Stress is the body’s reaction to unfamiliar situations. Stress is a normal part of everyday life, and so is our response to it. When you feel threatened, a chemical reaction occurs in your body that allows you to act in a way to protect yourself. This reaction is known as “fight-or-flight”, or the stress response. During this process, your heart rate increases, your breathing quickens, your muscles start to tighten, and your blood pressure rises.
Some causes of internal and external stress include major life changes (pregnancy, getting married, or a new job), relationship problems, financial responsibilities, and academic pressure as well. Stress may be affecting your health, even though you might not realize it. Stress can affect your body, thoughts, feelings, and behavior.
- Constant worrying
- Inability to concentrate
- Irritability (agitated behavior – twiddling your fingers, clenched jaw, grinding teeth)
- Angry outbursts
- Social withdrawal – decreased contact with family and friends
- Overeating or undereating
- Digestion issues – nausea or constipation
- Muscle tension
- Increased heart rate
- Weight gain
Here are some coping mechanisms and ways you can manage your stress better.
- Identify what’s causing your stress. Ask yourself about your feelings and the problems that you’re having. Is it something that you can control or is it always going to be an issue?
- Exercise on a regular basis. It’s important to make time to exercise at least 3 times a week if your schedule permits.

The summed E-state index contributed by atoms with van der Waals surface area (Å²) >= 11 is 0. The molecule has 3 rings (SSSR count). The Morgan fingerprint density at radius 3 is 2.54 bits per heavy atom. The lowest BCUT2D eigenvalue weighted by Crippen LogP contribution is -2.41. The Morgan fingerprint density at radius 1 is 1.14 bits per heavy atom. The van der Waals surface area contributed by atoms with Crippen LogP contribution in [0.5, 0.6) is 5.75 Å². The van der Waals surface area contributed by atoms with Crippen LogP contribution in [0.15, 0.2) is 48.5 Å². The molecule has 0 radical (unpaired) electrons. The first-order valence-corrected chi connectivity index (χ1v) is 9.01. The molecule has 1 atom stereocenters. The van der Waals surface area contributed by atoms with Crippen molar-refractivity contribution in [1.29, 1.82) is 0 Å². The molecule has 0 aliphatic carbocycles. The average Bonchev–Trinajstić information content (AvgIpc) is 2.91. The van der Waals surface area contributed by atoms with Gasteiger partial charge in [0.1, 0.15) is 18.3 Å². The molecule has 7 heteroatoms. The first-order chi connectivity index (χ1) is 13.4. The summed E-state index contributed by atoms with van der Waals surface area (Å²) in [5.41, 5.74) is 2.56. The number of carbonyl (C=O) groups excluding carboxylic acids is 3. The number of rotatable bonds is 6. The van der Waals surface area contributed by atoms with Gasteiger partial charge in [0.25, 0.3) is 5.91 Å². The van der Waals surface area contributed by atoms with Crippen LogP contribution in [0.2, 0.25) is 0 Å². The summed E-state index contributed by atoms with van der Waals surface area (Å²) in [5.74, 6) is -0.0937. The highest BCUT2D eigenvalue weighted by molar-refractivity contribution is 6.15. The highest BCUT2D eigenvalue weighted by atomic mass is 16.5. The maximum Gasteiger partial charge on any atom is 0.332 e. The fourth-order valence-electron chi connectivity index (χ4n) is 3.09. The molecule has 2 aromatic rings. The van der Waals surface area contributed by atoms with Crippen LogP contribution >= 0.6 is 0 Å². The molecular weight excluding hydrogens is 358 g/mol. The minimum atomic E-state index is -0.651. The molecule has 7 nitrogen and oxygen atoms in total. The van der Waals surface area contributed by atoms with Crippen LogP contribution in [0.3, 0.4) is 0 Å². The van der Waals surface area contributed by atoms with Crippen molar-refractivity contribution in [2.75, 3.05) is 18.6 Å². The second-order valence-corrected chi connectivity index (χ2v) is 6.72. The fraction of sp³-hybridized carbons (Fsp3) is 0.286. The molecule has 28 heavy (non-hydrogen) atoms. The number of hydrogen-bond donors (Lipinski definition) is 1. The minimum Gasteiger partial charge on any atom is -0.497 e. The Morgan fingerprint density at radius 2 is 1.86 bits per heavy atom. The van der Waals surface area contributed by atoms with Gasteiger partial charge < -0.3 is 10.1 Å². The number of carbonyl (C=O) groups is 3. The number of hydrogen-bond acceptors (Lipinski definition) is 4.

- Utilize techniques for physical relaxation. Activities such as deep breathing, yoga, and meditation will make a huge difference in your overall outlook and help you to relax.
- Socialize with family and friends. Talk to someone close to you about what’s on your mind. You’ll feel much better when your feelings are out in the open, instead of just bottling them up.
- Find a hobby that you can enjoy. Read a book, draw, or listen to your favorite music.
- Journal your thoughts. If you don’t feel comfortable talking to someone, writing down your feelings is a great way to get it out of your system.
- Sleep! Getting enough sleep is key. Sleep deprivation can negatively affect your mood. Make sure you are sleeping at least 6 -7 hours per night.
Stress is inevitable. It’s always important to have a plan so that your stress levels aren’t getting too out of control. Finding stress-reducing routines that work well for you is the first and most important step of increasing side effects of stress, both emotional and physical. Learning how to manage your stress takes time and practice.
However, if you have tried all above steps and your stress becomes more difficult to manage, or if you start to develop more serious symptoms (chest pain, difficulty breathing, or irregular menstrual cycle) it is important to seek medical attention immediately.
Written by Dami Falade